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Last-Minute Decision


I was devastated. Just when I was sure everything was going to work out perfectly, my plan fell to pieces.

This weekend I was thrilled. I was finally going to be done with the college application process. After junior year’s academic mess of AP courses, SAT II subject tests and SAT exams, I was ready to channel my hard work into a private school application. I had asked for letters of recommendation, requested scholarships, and completed my personal statement weeks in advance. There was just one last thing to do: apply.

I approached my mom and asked for her credit card to send in my Common Application, a singular form that numerous private schools accept. I knew she wasn’t fond of the idea of me going to an expensive private university, and in Washington no less, so I tried to comfort her by explaining, “If I don’t receive enough financial aid to go to this school, I just won’t go”. It was a mistake. “That school? I told you I didn’t want you to go there! It’s cold there! It’s far away! How do we know it’s safe? We haven’t visited it! We’re not going to be able to visit it!”

I was crushed. I knew, of course, that my parents would disapprove, but I had hoped that in the last four months they might have changed their minds. I was angry at first, but as their concerns echoed in my head, it struck me. How much did I really know about this school?

I went online to find out and concluded that I didn’t know nearly as much as I had thought. As my college search continued, I had grown lazy in my investigations, and had forgotten some key elements. Navigating through college websites was like walking through a maze, and sorting out the ideal qualities was difficult without a master list. What is the weather like? How many students attend? How many acres does the campus sit on? What is the average class size, and are they discussion- or lecture-based? What majors are available, and are there any special programs? How are the dorms and food? Is it safe? Is Greek life important? What kind of transportation is available, and how near is the airport?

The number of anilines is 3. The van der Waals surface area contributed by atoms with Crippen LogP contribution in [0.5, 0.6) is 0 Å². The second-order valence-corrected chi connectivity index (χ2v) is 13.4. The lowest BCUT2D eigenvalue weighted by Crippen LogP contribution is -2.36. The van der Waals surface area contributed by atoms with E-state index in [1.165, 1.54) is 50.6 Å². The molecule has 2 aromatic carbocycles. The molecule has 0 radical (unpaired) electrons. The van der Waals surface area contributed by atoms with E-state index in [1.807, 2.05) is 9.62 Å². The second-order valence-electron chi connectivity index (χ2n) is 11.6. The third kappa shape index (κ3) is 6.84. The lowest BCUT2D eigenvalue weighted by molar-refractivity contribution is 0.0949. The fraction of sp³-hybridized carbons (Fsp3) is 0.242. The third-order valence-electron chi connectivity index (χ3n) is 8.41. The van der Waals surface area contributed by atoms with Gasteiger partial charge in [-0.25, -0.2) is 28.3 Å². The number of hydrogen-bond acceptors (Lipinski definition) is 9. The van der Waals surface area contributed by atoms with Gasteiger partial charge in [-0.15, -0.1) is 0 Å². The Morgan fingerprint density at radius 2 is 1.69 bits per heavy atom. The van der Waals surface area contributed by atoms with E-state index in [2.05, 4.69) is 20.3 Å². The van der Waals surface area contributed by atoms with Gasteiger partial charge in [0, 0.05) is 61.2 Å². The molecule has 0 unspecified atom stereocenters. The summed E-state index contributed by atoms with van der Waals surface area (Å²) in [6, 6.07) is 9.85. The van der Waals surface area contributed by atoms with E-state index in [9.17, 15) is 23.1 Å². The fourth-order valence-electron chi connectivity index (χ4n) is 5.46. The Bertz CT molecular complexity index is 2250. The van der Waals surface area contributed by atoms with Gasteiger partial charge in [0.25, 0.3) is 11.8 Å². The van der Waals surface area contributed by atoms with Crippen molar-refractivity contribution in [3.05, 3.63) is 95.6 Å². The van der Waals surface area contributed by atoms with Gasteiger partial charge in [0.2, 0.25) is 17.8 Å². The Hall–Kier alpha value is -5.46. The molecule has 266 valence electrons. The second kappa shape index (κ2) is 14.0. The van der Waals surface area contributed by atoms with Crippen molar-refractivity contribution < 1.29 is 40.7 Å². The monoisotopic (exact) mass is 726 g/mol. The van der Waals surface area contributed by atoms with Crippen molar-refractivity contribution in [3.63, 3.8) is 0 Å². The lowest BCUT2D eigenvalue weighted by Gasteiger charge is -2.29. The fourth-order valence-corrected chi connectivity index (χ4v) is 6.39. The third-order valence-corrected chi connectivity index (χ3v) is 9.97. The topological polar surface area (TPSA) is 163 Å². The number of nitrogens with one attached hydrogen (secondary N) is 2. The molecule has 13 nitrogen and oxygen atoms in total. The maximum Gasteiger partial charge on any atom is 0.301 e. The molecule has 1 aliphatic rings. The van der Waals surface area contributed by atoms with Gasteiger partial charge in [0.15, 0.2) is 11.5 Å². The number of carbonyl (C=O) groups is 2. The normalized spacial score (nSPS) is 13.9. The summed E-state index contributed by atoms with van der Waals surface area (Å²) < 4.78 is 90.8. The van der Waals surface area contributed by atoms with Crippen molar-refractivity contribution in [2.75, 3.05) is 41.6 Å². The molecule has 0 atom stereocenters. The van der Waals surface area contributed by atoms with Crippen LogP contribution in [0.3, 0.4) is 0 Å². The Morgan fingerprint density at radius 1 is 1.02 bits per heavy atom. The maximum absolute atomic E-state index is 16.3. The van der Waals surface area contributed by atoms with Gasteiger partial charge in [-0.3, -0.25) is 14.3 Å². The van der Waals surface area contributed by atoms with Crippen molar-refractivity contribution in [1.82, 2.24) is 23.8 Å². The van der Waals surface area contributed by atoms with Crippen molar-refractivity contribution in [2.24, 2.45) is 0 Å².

Sitting in front of my computer, I stared at the screen and realized I was back at the beginning. My dream school didn’t cover the ideals I had thought it did. While it looked appealing in photos, in pamphlets, and on-screen, messaging current students brought a new point of view that coincided with the image I held in my mind. I desperately searched for any other small, private colleges to apply to, but was faced with a new problem. The admission deadline for private schools I had once considered had already passed, and the deadline of most others were approaching by the end of the week. Simply put, I was stuck.

I am embarrassed to find that I had not done my research well, and even more disappointed to think about why I had done so. The process of searching for the “perfect” school is incredibly time-consuming, stressful, and confusing. I had been so overwhelmed and anxious about the decision that one day, I simply chose a school and never wavered. As difficult as it is to admit, I had conveniently overlooked the importance of doing thorough research.

For this reason I stress the need to start the college search early, to determine and fulfill personal priorities, and to have realistic goals in mind. Choosing the right school may be the first big decision high school students have to face, and it’s important that they make an informed decision with guidance and support. As much as I’d like to believe that whichever school I choose is “the one”, I need to acknowledge my parents’ concerns.

If not for anything else, they hold the credit card.

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